Thanks for sharing this case Jerome. To remind the reader, I will quote ‘Mr. Paquet's Statement’ from Jerome’s post;

“ ' ' The captain of the tug, who was at the wheel at the time of the accident, seemed reticent. He thought my brother-in-law was taken with a fainting fit or vertigo and fell over backward ; but a sailor (Frank Yemont) told a friend of mine that he (Yemont) stood on the bow of the vessel that was being towed and saw the accident. He stated that my brother-in-law was caught by the tow-line and thrown overboard, as described by my wife. I think that the captain, in his statement, wished to avoid responsibility, as he had no right to order a fireman—my brother-in-law's occupation—to handle the tow-line."

My brother-in-law was never, to my knowledge, subject to fainting or vertigo.

According to this source; ... rt-32.html the first hand accounts in this case were obtained by a Mr. A. B. Wood.

From my research is appears that there was only one person, Frank Yemont, who actually witnessed the death of the fireman. However, this witness could not be tracked down;

“Mr. Wood writes again on August 12th, 1890: -
In accordance with request, I have had statements made in first person...I have made diligent inquiry, but cannot place the sailor Yemont. A letter sent to his last known, or supposed, address has been returned, marked" Not called for:"... A. B. Wood.”

( ... rt-32.html)

So, we only have the hearsay of friend to confirm the manner of death and the assertion that the captain was holding back the truth. To try and make sense of this story I attempted to find any newspaper account from the period and also any record of the time the telegraph was sent. Both without success. All in all, I could not find enough evidence to consider this case further.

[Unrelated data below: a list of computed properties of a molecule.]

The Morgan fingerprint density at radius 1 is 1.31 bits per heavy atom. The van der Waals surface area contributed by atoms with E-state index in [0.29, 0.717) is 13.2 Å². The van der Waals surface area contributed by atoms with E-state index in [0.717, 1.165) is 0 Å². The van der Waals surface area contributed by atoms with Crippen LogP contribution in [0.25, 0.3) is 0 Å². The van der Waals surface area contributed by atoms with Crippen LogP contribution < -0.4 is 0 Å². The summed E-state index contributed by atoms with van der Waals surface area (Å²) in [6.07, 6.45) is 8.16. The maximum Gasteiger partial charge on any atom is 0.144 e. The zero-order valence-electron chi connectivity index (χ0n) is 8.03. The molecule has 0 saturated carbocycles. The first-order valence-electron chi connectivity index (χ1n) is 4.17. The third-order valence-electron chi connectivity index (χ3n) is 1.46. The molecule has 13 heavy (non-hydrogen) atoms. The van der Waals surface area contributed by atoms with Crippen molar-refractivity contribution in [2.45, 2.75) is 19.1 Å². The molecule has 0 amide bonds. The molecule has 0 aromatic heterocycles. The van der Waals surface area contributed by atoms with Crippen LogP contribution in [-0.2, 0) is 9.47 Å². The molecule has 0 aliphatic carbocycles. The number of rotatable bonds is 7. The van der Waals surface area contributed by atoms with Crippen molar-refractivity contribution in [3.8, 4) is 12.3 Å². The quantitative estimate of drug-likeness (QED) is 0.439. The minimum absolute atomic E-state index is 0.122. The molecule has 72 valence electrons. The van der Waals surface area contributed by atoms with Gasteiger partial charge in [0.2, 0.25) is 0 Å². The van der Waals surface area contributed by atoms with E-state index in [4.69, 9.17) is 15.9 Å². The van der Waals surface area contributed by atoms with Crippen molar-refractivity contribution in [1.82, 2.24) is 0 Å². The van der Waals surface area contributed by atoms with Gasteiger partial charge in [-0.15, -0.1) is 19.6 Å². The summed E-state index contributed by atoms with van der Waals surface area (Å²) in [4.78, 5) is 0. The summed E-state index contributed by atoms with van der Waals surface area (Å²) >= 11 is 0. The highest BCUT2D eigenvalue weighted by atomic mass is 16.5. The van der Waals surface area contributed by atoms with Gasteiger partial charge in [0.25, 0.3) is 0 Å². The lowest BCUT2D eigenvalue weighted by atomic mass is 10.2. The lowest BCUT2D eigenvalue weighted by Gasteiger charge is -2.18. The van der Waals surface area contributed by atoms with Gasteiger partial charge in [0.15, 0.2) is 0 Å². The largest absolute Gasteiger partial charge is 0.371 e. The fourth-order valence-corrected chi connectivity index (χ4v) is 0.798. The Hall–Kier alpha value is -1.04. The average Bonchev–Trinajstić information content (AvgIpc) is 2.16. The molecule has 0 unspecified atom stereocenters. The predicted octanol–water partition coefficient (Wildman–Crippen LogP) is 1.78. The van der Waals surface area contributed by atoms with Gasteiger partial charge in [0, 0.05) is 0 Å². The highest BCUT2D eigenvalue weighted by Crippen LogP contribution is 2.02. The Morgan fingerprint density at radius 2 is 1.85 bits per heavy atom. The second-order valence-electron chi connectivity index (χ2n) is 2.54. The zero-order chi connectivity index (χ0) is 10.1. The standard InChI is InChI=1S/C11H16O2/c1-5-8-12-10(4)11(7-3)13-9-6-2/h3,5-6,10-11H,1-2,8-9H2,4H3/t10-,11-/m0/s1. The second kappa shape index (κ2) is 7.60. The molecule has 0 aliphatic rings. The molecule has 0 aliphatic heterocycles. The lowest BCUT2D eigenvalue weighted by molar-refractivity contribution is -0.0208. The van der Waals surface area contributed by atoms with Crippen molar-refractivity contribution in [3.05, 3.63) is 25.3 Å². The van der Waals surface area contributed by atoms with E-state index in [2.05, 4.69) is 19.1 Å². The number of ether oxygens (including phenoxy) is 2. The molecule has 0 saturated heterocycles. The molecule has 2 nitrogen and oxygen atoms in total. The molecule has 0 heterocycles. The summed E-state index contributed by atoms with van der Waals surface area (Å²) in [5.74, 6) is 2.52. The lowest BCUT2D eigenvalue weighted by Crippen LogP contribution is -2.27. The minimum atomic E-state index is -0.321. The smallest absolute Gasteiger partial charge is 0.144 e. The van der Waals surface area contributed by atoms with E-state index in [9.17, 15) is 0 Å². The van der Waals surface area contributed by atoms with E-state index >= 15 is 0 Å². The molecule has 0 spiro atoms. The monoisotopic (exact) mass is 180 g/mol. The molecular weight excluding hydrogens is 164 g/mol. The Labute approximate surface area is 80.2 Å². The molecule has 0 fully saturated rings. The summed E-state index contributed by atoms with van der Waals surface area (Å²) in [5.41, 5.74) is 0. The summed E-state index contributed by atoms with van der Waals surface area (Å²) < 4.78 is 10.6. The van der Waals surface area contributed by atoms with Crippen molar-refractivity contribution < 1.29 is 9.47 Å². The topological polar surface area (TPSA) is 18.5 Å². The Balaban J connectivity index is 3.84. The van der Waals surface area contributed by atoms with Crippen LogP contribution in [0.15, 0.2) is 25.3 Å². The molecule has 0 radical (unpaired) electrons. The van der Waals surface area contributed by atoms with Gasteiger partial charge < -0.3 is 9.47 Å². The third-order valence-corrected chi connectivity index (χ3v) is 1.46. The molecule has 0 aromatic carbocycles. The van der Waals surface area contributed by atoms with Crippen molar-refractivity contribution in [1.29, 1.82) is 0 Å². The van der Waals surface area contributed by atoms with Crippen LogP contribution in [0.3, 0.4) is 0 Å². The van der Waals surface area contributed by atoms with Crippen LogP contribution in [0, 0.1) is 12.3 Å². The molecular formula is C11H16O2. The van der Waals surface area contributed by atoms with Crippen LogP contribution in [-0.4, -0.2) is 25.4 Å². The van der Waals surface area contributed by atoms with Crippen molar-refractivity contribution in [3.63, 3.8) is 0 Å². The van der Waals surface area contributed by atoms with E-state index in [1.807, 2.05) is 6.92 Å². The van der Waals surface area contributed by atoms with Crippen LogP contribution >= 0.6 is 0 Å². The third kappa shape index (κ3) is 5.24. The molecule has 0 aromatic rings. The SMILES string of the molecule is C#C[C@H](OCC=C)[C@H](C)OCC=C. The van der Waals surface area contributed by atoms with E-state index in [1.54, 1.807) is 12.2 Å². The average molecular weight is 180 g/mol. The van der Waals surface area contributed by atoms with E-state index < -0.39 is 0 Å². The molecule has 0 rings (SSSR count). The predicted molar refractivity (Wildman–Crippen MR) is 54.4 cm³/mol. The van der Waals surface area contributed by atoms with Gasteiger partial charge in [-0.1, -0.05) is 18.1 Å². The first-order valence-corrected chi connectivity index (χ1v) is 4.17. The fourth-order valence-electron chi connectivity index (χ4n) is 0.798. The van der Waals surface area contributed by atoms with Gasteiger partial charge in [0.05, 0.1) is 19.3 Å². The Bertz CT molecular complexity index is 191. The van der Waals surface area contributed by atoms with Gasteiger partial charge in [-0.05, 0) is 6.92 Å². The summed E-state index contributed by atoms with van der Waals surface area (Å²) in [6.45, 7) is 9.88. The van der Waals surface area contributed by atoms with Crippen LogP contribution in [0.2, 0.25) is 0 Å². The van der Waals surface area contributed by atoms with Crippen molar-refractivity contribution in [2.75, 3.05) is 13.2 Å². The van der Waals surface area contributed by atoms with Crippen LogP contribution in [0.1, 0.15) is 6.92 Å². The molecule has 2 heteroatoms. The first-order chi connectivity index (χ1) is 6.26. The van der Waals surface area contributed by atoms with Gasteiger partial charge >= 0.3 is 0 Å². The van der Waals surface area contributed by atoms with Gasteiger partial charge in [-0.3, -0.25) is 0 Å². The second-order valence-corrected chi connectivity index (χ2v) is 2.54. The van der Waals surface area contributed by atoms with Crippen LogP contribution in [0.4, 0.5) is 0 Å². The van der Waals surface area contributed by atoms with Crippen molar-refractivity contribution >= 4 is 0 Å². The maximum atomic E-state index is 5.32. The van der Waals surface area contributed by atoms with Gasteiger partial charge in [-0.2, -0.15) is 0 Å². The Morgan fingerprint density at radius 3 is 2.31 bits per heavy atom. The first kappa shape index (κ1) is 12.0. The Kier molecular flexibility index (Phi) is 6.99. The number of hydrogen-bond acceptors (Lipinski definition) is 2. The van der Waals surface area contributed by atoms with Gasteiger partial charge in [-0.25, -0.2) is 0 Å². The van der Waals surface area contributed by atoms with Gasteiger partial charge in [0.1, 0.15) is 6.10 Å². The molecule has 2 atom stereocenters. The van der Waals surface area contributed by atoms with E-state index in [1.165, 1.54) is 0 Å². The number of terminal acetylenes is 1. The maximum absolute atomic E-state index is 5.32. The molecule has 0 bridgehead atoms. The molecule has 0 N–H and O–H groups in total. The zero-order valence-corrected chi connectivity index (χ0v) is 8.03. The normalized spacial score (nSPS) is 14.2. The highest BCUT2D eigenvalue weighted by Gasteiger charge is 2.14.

So, on we march….

The Andover Case

Thank you for sharing with me the SPR document on this case. For those who cannot access this document I quote the outline of this case here:

“The paranormal activity had started without warning, the two Andrews girls in bed one night heard a curious tapping noise coming from somewhere in the room. This happened on several consecutive nights. The raps seemed to coming from within the wall, at first the girls thought the noise was coming from the house next door. Soon they began to realize that the noise was responding to them, even when they whispered questions so quietly that no one outside the room could possibly hear.
The girls started to communicate with it, by asking questions and getting it to knock once for yes, two for no, and three for don't know. For more complex queries it would rap out the letter of the alphabet (five knocks for E, 13 for M, etc).
The Andrews family from Andover, Hampshire, in 1974, invited Paranormal Investigator Barrie G. Colvin to their home. Mr Colvin later said he was prevented by the family from publishing more than an outline at the time. Ten years later they were still unwilling to have the results of the investigation publicised but now that more than 30 years have elapsed, and the family has moved from the area, there is no longer an issue about this, and he has written it up in the SPR Journal, using pseudonyms.